As of October 31, 2019, we have fixed interest rate financing on a building mortgage and on transportation and equipment finance leases.
Item 4. Controls and Procedures
(a) Evaluation of Disclosure Controls and Procedures
As of the end of the period covered by this report, the Company’s management conducted an evaluation (as required under Rules 13a-15(b) and 15d-15(b) under the Securities Exchange Act of 1934, as amended (the “Exchange Act”)) of the Company’s “disclosure controls and procedures” (as such term is defined under the Exchange Act), under the supervision and with the participation of the principal executive officer and the principal financial officer. Based on this evaluation, the principal executive officer and the principal financial officer concluded that the Company’s disclosure controls and procedures are effective as of the end of the period covered by this report. Notwithstanding the foregoing, a control system, no matter how well designed and operated, can provide only reasonable, not absolute, assurance that it will detect or uncover failures within the Company to disclose material information otherwise required to be set forth in the Company’s periodic reports.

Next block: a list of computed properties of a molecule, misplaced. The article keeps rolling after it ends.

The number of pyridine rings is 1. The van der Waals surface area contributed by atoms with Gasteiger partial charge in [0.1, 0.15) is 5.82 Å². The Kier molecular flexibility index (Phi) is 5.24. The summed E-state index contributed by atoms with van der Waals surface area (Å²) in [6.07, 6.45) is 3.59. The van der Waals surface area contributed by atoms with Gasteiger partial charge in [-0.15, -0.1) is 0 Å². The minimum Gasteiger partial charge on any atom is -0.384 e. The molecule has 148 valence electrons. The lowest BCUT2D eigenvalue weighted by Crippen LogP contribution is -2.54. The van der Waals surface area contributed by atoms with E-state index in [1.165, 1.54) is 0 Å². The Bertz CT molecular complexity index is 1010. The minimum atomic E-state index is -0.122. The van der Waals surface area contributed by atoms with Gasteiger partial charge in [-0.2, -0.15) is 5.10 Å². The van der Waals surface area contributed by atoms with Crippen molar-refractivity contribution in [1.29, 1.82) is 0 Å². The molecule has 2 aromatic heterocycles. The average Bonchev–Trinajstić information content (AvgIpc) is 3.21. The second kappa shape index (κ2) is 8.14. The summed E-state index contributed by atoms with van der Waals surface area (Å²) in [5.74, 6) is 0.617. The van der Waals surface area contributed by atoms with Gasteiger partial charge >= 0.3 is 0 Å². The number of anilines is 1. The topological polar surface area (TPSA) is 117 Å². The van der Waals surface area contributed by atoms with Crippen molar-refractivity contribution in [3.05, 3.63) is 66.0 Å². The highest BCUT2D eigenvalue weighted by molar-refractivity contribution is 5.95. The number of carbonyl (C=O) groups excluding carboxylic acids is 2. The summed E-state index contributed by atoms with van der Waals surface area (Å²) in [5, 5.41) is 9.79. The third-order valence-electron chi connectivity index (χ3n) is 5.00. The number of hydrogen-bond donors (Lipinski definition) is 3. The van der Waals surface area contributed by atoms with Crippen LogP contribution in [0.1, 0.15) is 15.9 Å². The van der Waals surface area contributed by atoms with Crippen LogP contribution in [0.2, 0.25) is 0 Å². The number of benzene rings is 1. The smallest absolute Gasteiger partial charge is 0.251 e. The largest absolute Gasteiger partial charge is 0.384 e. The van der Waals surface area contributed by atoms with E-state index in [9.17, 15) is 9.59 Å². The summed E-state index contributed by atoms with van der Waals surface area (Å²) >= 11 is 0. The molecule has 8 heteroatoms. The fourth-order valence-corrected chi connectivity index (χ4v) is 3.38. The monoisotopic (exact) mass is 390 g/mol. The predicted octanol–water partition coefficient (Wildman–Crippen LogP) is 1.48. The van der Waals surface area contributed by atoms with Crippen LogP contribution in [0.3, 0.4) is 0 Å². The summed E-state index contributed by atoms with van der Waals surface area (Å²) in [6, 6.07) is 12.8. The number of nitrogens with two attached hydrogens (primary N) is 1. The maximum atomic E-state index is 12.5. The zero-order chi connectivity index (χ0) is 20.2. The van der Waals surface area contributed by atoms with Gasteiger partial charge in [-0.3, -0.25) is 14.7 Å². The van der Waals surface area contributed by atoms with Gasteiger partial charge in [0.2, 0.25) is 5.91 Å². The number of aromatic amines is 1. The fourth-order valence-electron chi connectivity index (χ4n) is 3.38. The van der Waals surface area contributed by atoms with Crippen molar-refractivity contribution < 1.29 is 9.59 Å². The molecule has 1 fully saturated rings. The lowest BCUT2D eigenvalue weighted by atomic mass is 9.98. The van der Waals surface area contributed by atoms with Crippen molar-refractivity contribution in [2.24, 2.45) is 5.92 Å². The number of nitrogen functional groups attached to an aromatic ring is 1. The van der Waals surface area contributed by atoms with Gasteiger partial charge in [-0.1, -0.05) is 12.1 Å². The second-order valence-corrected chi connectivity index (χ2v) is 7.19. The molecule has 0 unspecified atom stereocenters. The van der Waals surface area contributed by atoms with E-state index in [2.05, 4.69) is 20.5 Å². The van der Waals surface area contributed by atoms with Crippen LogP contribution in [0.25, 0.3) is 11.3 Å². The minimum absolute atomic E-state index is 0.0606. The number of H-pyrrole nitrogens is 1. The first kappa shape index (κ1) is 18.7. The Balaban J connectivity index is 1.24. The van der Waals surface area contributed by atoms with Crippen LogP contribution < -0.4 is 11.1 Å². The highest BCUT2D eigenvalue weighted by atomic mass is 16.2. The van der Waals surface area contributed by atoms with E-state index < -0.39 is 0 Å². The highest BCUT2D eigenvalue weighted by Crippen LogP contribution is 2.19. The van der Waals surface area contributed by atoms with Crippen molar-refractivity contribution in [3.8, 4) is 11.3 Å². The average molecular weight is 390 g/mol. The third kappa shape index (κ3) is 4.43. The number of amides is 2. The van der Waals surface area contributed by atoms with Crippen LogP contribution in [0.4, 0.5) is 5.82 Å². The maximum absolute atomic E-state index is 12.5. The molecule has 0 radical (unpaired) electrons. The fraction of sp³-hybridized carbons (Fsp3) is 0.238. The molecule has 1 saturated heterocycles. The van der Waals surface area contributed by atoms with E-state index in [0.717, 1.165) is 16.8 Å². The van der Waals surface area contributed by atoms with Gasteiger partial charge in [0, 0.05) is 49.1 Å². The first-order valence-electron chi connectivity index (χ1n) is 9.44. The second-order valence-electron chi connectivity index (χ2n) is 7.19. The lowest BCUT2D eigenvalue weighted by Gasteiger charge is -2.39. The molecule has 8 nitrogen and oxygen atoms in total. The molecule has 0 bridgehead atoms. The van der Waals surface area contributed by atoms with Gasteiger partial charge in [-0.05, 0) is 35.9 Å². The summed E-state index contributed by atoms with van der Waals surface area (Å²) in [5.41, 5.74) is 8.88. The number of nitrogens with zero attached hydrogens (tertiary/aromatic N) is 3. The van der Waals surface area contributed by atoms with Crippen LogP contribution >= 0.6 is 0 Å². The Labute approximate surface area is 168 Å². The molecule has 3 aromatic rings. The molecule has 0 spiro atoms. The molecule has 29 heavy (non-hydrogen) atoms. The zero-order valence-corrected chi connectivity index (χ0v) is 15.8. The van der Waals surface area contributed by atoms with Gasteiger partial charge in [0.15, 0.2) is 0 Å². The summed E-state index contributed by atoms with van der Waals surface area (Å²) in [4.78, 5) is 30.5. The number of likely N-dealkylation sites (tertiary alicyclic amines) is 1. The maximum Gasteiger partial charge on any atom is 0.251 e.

(b) Changes in Internal Controls over Financial Reporting
There were no changes in our internal control over financial reporting that occurred during the quarter ended October 31, 2019 that have materially affected, or are reasonably likely to materially affect, our internal control over financial reporting.
PART II – OTHER INFORMATION
|Item 1.||Legal Proceedings|